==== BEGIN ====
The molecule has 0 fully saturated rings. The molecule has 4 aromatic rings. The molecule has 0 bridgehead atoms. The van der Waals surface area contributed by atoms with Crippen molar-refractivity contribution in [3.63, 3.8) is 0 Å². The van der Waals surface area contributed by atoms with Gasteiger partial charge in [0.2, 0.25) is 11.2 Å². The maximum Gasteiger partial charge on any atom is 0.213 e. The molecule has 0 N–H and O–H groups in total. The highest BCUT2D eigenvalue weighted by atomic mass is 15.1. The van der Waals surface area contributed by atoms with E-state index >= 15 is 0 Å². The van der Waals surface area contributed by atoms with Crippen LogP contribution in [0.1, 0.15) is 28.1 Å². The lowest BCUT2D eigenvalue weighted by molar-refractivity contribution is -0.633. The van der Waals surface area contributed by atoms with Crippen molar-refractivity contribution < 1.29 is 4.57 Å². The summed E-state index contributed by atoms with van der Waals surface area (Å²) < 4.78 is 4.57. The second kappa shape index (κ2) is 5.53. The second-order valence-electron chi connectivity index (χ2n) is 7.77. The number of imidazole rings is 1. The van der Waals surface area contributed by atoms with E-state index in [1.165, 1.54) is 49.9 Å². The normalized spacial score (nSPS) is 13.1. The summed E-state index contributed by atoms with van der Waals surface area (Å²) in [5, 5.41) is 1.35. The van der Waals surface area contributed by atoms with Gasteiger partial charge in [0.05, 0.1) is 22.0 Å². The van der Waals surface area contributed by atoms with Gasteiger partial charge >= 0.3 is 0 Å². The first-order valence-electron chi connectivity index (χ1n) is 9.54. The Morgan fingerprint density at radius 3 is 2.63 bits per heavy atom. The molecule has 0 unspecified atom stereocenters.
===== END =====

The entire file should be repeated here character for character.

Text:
The molecule has 0 fully saturated rings. The molecule has 4 aromatic rings. The molecule has 0 bridgehead atoms. The van der Waals surface area contributed by atoms with Crippen molar-refractivity contribution in [3.63, 3.8) is 0 Å². The van der Waals surface area contributed by atoms with Gasteiger partial charge in [0.2, 0.25) is 11.2 Å². The maximum Gasteiger partial charge on any atom is 0.213 e. The molecule has 0 N–H and O–H groups in total. The highest BCUT2D eigenvalue weighted by atomic mass is 15.1. The van der Waals surface area contributed by atoms with E-state index >= 15 is 0 Å². The van der Waals surface area contributed by atoms with Crippen LogP contribution in [0.1, 0.15) is 28.1 Å². The lowest BCUT2D eigenvalue weighted by molar-refractivity contribution is -0.633. The van der Waals surface area contributed by atoms with Crippen molar-refractivity contribution < 1.29 is 4.57 Å². The summed E-state index contributed by atoms with van der Waals surface area (Å²) < 4.78 is 4.57. The second kappa shape index (κ2) is 5.53. The second-order valence-electron chi connectivity index (χ2n) is 7.77. The number of imidazole rings is 1. The van der Waals surface area contributed by atoms with E-state index in [1.165, 1.54) is 49.9 Å². The normalized spacial score (nSPS) is 13.1. The summed E-state index contributed by atoms with van der Waals surface area (Å²) in [5, 5.41) is 1.35. The van der Waals surface area contributed by atoms with Gasteiger partial charge in [0.05, 0.1) is 22.0 Å². The van der Waals surface area contributed by atoms with Gasteiger partial charge >= 0.3 is 0 Å². The first-order valence-electron chi connectivity index (χ1n) is 9.54. The Morgan fingerprint density at radius 3 is 2.63 bits per heavy atom. The molecule has 0 unspecified atom stereocenters.